Coming to the Table: A Way Forward on the Sierra’s Toughest Issues

As the 2014 election season came to a close many of us were left reflecting on our divisive political system. How did we come to a point where even the most straightforward of questions becomes politicized? With so many looming issues, from climate change, to the spread of disease, to international military conflicts, (don’t think we’ve missed the connection between them!) how have we become so paralyzed?

At Peak Innovation last month, a common theme arose. SBC’s 20th Anniversary Conference became a lesson in “coming to the table”, in bringing together people with differing opinions and objectives and finding common ground.

BT ComingtotheTable BlogImage 2014 11Acclaimed citizen writer Terry Tempest Williams spoke in length about the strategy during Peak Innovation’s opening night. She gave anecdotes from the gatherings she’s held, coined, “Difficult Dinners”, where thought leaders, divided by background, opinion, political leanings and more, are brought together to share a meal, as well as the societal etiquette that such a social contract demands. She discussed how commonplace this was between our nation’s two parties in the political world long past, something that has since been lost. She spoke of the success of these dinners in getting people to listen, the first step towards tolerance. In theory, tolerance should lead to understanding, which should lead to compromise. Could getting political rivals to share a meal be the first step in taking action?

NY Times Bestselling Author and Co-host of CNN’s Crossfire Van Jones closed Peak Innovation with a similar message. By looking down on those with different political leanings than our own, by acting like they must be stupid to hold such opinions, we are shooting ourselves in the foot. The crowd laughed, somewhat nervously, as we realized that we have all been guilty of such assumptions at one time or another. Jones called for us to instead accept our common ground, or come to the table, and listen. Through listening we can find shared priorities, the possibility of cooperation, and ways in which we may take collaborative action.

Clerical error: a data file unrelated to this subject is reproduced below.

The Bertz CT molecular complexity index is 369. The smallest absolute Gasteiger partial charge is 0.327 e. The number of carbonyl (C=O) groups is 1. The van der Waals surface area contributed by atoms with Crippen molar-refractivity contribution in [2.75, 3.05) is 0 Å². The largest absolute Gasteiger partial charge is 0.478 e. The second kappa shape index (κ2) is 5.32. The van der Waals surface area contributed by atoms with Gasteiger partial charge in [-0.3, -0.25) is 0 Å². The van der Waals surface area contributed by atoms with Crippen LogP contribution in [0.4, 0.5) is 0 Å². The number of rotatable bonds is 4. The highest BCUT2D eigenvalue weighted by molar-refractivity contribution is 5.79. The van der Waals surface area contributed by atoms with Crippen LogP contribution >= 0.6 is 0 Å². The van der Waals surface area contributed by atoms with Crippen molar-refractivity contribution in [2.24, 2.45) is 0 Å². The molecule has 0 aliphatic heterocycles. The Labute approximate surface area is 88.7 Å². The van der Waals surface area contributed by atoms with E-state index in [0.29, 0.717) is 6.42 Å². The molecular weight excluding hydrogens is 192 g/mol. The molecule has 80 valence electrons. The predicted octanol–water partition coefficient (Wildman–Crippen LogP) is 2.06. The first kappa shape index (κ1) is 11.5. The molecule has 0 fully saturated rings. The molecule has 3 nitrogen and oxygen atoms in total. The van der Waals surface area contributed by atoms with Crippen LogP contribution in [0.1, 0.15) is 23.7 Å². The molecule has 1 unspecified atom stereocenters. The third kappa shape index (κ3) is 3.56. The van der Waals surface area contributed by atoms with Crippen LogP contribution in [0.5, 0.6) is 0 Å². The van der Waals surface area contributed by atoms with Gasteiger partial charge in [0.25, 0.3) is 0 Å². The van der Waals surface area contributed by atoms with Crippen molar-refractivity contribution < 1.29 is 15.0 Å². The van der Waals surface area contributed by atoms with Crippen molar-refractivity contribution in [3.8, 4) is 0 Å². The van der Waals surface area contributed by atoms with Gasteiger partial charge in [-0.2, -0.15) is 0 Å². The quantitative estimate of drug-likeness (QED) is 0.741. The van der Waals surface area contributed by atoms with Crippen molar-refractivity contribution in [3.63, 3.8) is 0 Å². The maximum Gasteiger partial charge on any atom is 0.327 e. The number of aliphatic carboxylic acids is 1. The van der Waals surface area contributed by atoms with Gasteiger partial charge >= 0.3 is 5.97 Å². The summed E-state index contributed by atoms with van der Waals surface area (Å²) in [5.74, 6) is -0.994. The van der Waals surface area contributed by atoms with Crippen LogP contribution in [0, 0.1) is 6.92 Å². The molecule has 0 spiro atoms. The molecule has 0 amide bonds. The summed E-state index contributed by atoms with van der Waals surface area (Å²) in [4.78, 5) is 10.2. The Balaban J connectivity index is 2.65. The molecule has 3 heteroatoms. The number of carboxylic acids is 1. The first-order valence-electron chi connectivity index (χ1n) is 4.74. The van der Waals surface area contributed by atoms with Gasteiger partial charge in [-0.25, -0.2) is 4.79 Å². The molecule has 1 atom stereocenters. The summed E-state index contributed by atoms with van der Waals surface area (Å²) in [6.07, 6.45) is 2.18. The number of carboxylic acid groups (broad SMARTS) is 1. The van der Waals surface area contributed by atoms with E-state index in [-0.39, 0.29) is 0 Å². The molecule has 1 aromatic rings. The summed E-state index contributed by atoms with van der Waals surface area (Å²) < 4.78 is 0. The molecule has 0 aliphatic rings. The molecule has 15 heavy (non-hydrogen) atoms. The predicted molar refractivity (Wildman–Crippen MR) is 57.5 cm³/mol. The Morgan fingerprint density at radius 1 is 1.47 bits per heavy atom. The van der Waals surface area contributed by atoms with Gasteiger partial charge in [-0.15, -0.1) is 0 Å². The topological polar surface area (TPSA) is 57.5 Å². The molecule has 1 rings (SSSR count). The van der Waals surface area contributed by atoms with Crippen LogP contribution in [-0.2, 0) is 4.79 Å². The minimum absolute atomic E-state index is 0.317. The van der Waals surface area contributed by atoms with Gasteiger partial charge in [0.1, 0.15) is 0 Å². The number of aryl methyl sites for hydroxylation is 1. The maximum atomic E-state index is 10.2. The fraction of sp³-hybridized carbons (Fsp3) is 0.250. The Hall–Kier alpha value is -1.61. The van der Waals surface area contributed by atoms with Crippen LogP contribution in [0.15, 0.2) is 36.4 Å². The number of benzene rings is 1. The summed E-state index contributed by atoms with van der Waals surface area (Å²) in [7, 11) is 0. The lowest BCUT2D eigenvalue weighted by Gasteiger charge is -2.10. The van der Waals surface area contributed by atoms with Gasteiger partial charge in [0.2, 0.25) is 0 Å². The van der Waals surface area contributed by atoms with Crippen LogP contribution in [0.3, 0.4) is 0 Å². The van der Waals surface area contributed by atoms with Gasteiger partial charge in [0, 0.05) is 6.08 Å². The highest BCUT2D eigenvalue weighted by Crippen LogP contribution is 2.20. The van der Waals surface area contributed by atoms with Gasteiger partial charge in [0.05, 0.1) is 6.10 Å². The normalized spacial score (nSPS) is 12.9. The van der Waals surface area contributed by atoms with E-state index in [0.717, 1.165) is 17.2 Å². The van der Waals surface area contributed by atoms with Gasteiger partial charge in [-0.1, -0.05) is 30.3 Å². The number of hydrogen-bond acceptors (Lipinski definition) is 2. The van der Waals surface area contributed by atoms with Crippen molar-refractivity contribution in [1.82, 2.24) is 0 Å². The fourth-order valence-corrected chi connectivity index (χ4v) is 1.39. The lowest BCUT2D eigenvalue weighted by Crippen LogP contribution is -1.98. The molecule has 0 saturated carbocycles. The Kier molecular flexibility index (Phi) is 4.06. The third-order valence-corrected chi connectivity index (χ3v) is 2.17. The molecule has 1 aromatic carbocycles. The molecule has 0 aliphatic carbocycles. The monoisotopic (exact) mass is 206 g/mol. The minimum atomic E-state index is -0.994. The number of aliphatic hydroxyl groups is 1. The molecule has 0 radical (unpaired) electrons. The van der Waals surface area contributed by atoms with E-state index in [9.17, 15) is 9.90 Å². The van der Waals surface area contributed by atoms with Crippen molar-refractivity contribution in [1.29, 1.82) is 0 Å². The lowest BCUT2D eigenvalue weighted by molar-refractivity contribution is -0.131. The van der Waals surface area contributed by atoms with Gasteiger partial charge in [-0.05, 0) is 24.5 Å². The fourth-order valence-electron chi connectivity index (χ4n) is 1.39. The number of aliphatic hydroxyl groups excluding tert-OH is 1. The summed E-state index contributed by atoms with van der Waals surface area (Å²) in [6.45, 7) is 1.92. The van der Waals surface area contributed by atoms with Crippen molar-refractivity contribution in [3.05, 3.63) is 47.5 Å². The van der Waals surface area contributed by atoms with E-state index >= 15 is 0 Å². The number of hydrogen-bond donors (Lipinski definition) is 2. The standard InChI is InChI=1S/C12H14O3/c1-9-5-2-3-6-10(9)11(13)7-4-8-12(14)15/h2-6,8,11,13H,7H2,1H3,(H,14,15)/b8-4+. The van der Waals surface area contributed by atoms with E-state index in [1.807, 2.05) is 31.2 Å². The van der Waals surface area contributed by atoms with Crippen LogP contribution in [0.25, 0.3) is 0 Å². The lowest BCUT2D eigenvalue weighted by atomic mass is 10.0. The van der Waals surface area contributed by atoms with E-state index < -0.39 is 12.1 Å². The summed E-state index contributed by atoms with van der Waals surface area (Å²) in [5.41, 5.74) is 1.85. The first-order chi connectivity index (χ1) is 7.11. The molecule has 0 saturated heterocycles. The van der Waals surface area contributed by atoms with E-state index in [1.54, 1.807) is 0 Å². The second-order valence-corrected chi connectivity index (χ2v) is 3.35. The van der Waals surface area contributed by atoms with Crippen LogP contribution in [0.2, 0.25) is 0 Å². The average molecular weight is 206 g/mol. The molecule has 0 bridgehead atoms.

And I didn’t just hear about this simple strategy at Peak Innovation, I saw it in action. I won’t name those who were at the table, but following the Vision Awards Ceremony I found myself in deep conversation with a county supervisor, the head of a conservation group, and a fellow SBC staff member, discussing whether there’s any value in taking local action on climate change when the global picture seems so grim. In my mind there was a clear answer, “Of course we should be taking action at every level to mitigate and adapt to climate change, be it local, statewide, federal, or global, and preferably all four!” That, however, was the thinking of a naive ideologue, one that hasn’t experienced the ins and outs of funding local government action. It was a worthwhile discussion, one that seemed to have a profound effect on each of us at the table.

And that’s what it all comes down to. If we can all come to the table and recognize the common ground, the humanity, that represents each of us regardless of opinions, then we can have a real conversation, one where we listen to each other and come to understand how our opinions were formed. Perhaps then we can reach real compromise and start moving forward on the many issues that our world is facing.

Toward the end of his keynote, Van Jones quoted a line from a well-known song by The Police, “The darkness makes me fumble for a key to a door that’s wide open”. We’ve been fumbling for years now while the door to action has been wide open. Now is the time to turn on the light and come to the table, it’s dinnertime.